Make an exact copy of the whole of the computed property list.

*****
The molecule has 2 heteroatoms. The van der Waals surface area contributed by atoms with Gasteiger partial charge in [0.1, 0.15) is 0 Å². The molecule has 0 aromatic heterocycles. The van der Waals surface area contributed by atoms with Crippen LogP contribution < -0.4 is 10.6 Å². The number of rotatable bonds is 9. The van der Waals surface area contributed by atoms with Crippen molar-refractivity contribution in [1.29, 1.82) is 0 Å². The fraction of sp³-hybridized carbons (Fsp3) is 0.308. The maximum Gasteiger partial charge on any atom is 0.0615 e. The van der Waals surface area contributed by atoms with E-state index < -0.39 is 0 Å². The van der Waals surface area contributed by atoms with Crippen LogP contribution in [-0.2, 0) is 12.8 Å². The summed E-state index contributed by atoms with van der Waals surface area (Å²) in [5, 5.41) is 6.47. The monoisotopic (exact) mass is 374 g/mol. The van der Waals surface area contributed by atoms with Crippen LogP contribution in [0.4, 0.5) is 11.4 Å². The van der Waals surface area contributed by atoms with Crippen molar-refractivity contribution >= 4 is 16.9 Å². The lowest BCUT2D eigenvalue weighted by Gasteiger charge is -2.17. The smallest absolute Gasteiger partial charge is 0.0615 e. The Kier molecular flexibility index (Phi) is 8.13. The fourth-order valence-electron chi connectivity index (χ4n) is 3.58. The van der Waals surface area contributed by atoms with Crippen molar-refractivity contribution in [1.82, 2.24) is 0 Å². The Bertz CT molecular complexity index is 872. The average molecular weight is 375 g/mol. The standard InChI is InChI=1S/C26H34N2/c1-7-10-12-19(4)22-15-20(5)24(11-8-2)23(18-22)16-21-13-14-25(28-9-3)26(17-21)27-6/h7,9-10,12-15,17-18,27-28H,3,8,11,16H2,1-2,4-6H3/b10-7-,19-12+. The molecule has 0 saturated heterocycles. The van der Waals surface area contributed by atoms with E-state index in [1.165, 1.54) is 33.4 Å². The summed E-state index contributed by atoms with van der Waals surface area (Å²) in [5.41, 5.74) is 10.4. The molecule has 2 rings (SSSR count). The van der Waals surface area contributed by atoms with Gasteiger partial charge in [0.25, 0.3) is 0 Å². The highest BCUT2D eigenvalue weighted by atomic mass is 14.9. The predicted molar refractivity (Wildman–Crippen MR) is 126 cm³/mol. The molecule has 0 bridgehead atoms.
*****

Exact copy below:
The molecule has 2 heteroatoms. The van der Waals surface area contributed by atoms with Gasteiger partial charge in [0.1, 0.15) is 0 Å². The molecule has 0 aromatic heterocycles. The van der Waals surface area contributed by atoms with Crippen LogP contribution < -0.4 is 10.6 Å². The number of rotatable bonds is 9. The van der Waals surface area contributed by atoms with Crippen molar-refractivity contribution in [1.29, 1.82) is 0 Å². The fraction of sp³-hybridized carbons (Fsp3) is 0.308. The maximum Gasteiger partial charge on any atom is 0.0615 e. The van der Waals surface area contributed by atoms with E-state index < -0.39 is 0 Å². The van der Waals surface area contributed by atoms with Crippen LogP contribution in [-0.2, 0) is 12.8 Å². The summed E-state index contributed by atoms with van der Waals surface area (Å²) in [5, 5.41) is 6.47. The monoisotopic (exact) mass is 374 g/mol. The van der Waals surface area contributed by atoms with Crippen LogP contribution in [0.4, 0.5) is 11.4 Å². The van der Waals surface area contributed by atoms with Crippen molar-refractivity contribution >= 4 is 16.9 Å². The lowest BCUT2D eigenvalue weighted by Gasteiger charge is -2.17. The smallest absolute Gasteiger partial charge is 0.0615 e. The Kier molecular flexibility index (Phi) is 8.13. The fourth-order valence-electron chi connectivity index (χ4n) is 3.58. The van der Waals surface area contributed by atoms with Crippen molar-refractivity contribution in [1.82, 2.24) is 0 Å². The Bertz CT molecular complexity index is 872. The average molecular weight is 375 g/mol. The standard InChI is InChI=1S/C26H34N2/c1-7-10-12-19(4)22-15-20(5)24(11-8-2)23(18-22)16-21-13-14-25(28-9-3)26(17-21)27-6/h7,9-10,12-15,17-18,27-28H,3,8,11,16H2,1-2,4-6H3/b10-7-,19-12+. The molecule has 0 saturated heterocycles. The van der Waals surface area contributed by atoms with E-state index in [1.165, 1.54) is 33.4 Å². The summed E-state index contributed by atoms with van der Waals surface area (Å²) in [5.41, 5.74) is 10.4. The molecule has 2 rings (SSSR count). The van der Waals surface area contributed by atoms with Gasteiger partial charge in [0.25, 0.3) is 0 Å². The highest BCUT2D eigenvalue weighted by atomic mass is 14.9. The predicted molar refractivity (Wildman–Crippen MR) is 126 cm³/mol. The molecule has 0 bridgehead atoms.